The time has come to start working on those back-to-school shopping lists, and if technology's on that list, the NY1 Tech Report will help you decide whether a student in your life should head back to class packing a laptop or a tablet. NY1's Adam Balkin filed the following report.
Believe it or not, there was a time when pencils comprised the bulk of back to school shopping. Now, of course, the focus has shifted to electronic devices.
But only if it was that simple. As a parent or student today, there are so many choices. The primary one is over which form factor to get. Is a laptop still the go-to workhorse, or will one of the growing number of sophisticated tablets do?
"I do think that students need a full-fledged laptop or a full-fledged computer," says K.T. Bradford of digitaltrends.com. Tablets are great, and Windows 8 tablets are even better, say, than the iPad or something with Android on it because they do give you a full-fledged operating system. But the thing is, if you buy a Windows 8 tablet and you buy a keyboard to go with it and you buy a mouse, and suddenly, you've already spent what you need to spend on a laptop."
For younger students, tablets, especially one you may already own, will do just fine. But some industry watchers say that the feel of those tablet keyboards just isn't quite there yet for big-time high school or college projects.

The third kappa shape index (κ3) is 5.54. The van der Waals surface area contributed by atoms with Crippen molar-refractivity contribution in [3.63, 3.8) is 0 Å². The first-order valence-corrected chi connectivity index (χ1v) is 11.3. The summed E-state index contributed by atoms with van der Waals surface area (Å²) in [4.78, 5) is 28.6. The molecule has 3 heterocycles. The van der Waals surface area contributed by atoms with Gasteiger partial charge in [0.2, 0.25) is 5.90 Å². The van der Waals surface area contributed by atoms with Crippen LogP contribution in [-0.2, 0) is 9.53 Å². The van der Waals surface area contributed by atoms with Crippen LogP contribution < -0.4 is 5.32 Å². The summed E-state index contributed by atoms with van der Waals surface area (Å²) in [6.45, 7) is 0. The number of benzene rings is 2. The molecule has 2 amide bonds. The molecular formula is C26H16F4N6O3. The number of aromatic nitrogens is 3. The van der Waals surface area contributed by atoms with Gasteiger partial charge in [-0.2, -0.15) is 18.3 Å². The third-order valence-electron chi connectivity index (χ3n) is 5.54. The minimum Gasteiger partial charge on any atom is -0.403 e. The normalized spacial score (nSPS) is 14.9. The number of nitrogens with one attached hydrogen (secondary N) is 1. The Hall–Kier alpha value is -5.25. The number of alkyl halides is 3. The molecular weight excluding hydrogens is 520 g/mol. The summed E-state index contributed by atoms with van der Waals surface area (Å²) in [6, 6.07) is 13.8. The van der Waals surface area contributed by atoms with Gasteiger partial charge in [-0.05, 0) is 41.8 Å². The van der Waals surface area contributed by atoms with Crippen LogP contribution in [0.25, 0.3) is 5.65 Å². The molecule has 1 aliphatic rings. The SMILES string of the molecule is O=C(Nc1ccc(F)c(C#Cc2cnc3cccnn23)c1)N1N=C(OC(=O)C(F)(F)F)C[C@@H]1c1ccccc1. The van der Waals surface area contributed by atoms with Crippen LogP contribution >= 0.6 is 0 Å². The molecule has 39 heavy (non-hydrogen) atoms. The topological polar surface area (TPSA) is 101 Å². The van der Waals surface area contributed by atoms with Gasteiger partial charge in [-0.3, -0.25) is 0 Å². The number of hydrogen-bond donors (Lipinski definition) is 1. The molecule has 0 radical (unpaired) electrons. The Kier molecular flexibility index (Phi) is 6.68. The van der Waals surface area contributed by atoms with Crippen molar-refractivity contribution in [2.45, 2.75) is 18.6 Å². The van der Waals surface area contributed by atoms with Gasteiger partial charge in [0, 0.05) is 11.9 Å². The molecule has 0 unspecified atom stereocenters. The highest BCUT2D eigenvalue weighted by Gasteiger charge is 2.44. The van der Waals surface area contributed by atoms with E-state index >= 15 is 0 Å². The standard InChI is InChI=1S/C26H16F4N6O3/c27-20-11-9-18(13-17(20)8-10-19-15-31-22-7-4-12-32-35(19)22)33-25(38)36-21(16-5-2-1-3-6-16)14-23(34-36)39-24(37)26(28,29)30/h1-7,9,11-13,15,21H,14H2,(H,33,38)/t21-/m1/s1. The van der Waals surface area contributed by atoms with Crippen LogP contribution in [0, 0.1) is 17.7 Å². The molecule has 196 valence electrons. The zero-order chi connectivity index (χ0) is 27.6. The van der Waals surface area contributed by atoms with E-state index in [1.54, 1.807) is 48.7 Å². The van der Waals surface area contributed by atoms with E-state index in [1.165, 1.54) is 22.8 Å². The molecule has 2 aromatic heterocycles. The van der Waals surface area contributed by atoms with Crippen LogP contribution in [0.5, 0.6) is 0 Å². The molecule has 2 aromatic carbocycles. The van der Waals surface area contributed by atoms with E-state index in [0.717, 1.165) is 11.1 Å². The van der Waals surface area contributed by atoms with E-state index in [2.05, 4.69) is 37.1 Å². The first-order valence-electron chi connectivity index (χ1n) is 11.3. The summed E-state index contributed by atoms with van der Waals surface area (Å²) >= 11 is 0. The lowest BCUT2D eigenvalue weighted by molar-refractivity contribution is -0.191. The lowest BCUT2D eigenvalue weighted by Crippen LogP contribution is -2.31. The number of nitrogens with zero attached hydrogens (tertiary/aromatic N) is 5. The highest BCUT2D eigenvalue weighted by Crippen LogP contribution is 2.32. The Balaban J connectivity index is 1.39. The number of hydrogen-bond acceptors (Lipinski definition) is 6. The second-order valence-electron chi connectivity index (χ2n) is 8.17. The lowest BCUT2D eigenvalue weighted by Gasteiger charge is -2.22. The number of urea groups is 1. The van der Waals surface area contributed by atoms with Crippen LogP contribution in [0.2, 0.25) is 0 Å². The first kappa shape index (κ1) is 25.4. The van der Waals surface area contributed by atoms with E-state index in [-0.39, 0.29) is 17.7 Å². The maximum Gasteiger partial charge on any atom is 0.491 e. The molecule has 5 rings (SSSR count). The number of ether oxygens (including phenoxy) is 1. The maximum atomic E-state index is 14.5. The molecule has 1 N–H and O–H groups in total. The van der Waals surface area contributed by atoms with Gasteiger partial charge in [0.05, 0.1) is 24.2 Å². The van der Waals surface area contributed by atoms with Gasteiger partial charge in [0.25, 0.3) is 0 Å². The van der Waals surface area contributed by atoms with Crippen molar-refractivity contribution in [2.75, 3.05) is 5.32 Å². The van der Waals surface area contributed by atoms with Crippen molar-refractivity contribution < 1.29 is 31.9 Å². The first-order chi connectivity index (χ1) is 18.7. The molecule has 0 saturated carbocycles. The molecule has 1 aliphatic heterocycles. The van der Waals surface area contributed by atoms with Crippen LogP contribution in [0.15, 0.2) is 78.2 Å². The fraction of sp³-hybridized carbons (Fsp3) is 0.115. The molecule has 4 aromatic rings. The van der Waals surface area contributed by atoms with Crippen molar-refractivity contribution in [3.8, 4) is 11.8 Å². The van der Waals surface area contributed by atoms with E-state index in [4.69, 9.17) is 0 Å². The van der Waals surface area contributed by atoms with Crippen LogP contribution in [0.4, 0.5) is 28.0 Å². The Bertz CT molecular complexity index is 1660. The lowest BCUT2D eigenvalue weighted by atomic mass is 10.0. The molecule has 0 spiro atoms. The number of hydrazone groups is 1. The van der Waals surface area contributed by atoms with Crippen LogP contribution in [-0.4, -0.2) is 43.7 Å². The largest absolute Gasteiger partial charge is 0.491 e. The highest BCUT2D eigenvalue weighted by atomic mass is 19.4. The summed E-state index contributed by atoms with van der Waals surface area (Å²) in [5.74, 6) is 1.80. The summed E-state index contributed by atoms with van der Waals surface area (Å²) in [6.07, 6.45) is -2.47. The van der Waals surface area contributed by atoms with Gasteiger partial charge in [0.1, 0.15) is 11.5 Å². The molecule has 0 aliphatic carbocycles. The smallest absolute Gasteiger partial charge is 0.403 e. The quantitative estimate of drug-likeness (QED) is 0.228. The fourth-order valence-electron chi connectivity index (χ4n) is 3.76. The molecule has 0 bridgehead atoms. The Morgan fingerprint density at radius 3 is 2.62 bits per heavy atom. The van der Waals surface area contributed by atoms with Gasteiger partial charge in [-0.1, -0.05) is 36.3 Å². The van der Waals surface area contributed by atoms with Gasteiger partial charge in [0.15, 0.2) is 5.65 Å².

"They're good keyboard accessories, but they're not as good as the tried-and-true keyboard experience, touchpad experience that you're going to get from a laptop," says Sherri Smith of Laptop Magazine.
If you're really stuck, there are also those relatively new so-called "convertibles" that easily change from a laptop into a tablet.
If you're a parent, at this point, you could be excused for experiencing some severe sticker shock. But on the bright side, all this technology might not cost quite as much as you think it will.
For starters, most manufacturers do offer student discounts, so hunt those down. And Microsoft is helping you enlist help from friends and relatives.
"If you want to, you can crowdsource your PC," says Kristina Libby of Microsoft. "So we've set up this website, it's called windowschipin.com. Students go in, they sign in, they select a PC, sign in to your Facebook account, and then you send it out to your friends and family to ask them to chip in as well."
To make sure no one cheats the system, all those student discount programs will require some sort of proof that the person buying it is, in fact, currently enrolled in school.